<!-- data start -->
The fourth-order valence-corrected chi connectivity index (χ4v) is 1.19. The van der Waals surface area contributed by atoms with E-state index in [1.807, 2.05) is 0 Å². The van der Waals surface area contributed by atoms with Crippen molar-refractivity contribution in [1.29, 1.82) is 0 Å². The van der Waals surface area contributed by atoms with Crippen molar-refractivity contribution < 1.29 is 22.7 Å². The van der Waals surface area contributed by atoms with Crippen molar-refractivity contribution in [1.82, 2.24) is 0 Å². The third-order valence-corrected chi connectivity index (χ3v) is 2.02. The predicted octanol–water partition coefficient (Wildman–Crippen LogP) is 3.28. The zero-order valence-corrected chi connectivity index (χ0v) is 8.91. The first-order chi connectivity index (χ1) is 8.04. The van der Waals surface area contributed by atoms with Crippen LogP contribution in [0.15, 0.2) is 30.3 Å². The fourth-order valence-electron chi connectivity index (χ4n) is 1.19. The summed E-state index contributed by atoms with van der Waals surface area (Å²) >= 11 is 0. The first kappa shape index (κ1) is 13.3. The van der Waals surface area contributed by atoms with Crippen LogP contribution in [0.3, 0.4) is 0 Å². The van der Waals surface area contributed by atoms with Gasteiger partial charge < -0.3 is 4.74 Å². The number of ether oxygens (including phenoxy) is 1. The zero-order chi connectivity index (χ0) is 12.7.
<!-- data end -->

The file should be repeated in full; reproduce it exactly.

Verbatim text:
The fourth-order valence-corrected chi connectivity index (χ4v) is 1.19. The van der Waals surface area contributed by atoms with E-state index in [1.807, 2.05) is 0 Å². The van der Waals surface area contributed by atoms with Crippen molar-refractivity contribution in [1.29, 1.82) is 0 Å². The van der Waals surface area contributed by atoms with Crippen molar-refractivity contribution < 1.29 is 22.7 Å². The van der Waals surface area contributed by atoms with Crippen molar-refractivity contribution in [1.82, 2.24) is 0 Å². The third-order valence-corrected chi connectivity index (χ3v) is 2.02. The predicted octanol–water partition coefficient (Wildman–Crippen LogP) is 3.28. The zero-order valence-corrected chi connectivity index (χ0v) is 8.91. The first-order chi connectivity index (χ1) is 8.04. The van der Waals surface area contributed by atoms with Crippen LogP contribution in [0.15, 0.2) is 30.3 Å². The fourth-order valence-electron chi connectivity index (χ4n) is 1.19. The summed E-state index contributed by atoms with van der Waals surface area (Å²) >= 11 is 0. The first kappa shape index (κ1) is 13.3. The van der Waals surface area contributed by atoms with Crippen LogP contribution in [0.3, 0.4) is 0 Å². The van der Waals surface area contributed by atoms with Gasteiger partial charge < -0.3 is 4.74 Å². The number of ether oxygens (including phenoxy) is 1. The zero-order chi connectivity index (χ0) is 12.7.